How will the Brexit decision affect supply chains?

In a vote that has rocked the world, the UK has decided to leave the European Union. The recent aftermath of this decision has been brutal for the British Pound and the uncertainty of what it all means has folks wondering what will happen next.

While it could take up to two years for the UK to completely leave the European Union, businesses are digesting and assessing the enormity of the situation. For many businesses such as the financial and automotive industries, the UK has been viewed as a launchpad to the European continent. Will this continue or will industries move to another location? Will the growth of cross-border e-commerce be curtailed? With over 50% of its trade tied to the European Union, what will the break up mean for trade and supply chains?
In our latest Twitter #WeekendSurvey, we asked, “How will the Brexit decision affect supply chains?” Not surprisingly, the results were close with ‘negative impact’ edging out the responses with 35% of the votes.  It is indeed too early to determine the true impact but the immediate thought is that customs regulations and taxes will need to change; hence, it could be more expensive to import goods into the UK market once the country separates. Likewise, trade with its biggest trade partner, the European Union, will change and the costs could increase to export goods to the continent. Domestic logistics costs could also possibly increase and deter global companies from moving manufacturing operations to the company or for those already that do have operations, to rethink their manufacturing operations within the country. However, another thought could be that the British Pound declines to a level that makes the country more inviting as a manufacturing hub. In addition, the UK will need to renegotiate trade agreements and the results could possibly be more favorable for the country.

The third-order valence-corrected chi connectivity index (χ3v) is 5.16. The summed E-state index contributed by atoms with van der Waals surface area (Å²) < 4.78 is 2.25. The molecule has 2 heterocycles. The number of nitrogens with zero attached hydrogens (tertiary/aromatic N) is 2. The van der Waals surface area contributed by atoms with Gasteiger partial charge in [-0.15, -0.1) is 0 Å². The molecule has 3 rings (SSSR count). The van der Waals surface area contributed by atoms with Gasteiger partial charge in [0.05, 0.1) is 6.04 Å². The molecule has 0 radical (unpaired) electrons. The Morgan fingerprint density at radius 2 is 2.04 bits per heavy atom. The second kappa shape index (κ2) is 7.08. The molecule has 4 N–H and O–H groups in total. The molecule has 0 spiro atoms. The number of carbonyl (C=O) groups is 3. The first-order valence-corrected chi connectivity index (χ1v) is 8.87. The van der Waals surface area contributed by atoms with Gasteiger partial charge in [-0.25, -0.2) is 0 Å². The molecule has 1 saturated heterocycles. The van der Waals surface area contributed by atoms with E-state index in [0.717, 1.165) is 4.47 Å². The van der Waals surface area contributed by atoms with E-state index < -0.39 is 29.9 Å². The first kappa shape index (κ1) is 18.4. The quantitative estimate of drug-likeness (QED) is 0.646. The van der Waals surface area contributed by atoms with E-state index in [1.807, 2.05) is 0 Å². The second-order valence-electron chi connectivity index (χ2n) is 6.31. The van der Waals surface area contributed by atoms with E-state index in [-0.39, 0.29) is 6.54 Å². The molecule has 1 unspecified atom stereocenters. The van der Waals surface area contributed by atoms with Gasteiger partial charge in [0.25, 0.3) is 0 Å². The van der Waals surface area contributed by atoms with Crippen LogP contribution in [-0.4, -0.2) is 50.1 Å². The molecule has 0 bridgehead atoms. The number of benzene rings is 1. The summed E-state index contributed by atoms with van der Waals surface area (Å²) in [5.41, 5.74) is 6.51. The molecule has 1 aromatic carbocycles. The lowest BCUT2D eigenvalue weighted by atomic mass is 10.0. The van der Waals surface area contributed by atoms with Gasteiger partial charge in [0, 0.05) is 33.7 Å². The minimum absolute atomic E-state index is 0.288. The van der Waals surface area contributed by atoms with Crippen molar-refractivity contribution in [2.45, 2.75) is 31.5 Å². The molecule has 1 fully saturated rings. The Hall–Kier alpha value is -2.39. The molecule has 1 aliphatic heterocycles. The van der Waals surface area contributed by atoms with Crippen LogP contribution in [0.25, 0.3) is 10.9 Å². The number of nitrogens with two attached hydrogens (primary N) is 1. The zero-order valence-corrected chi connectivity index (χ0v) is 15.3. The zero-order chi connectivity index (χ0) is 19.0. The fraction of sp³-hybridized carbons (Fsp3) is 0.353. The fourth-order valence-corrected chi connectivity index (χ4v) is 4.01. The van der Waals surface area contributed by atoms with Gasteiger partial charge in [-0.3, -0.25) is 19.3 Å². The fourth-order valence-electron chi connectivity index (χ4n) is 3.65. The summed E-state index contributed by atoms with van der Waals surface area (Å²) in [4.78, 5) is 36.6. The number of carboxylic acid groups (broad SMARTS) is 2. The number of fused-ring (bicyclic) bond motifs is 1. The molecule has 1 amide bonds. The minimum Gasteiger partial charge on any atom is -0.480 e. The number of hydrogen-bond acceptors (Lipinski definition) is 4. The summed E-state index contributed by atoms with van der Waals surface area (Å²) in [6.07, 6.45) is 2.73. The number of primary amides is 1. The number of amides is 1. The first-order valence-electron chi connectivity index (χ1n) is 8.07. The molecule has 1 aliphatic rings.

The survey respondents that indicated no idea or no impact represent all the uncertainty surrounding this decision. In times of uncertainty, companies need to plan accordingly and have a plan in place to mitigate any potential risk that may occur. Two years may seem like a long time but it isn’t and companies need to plan now.
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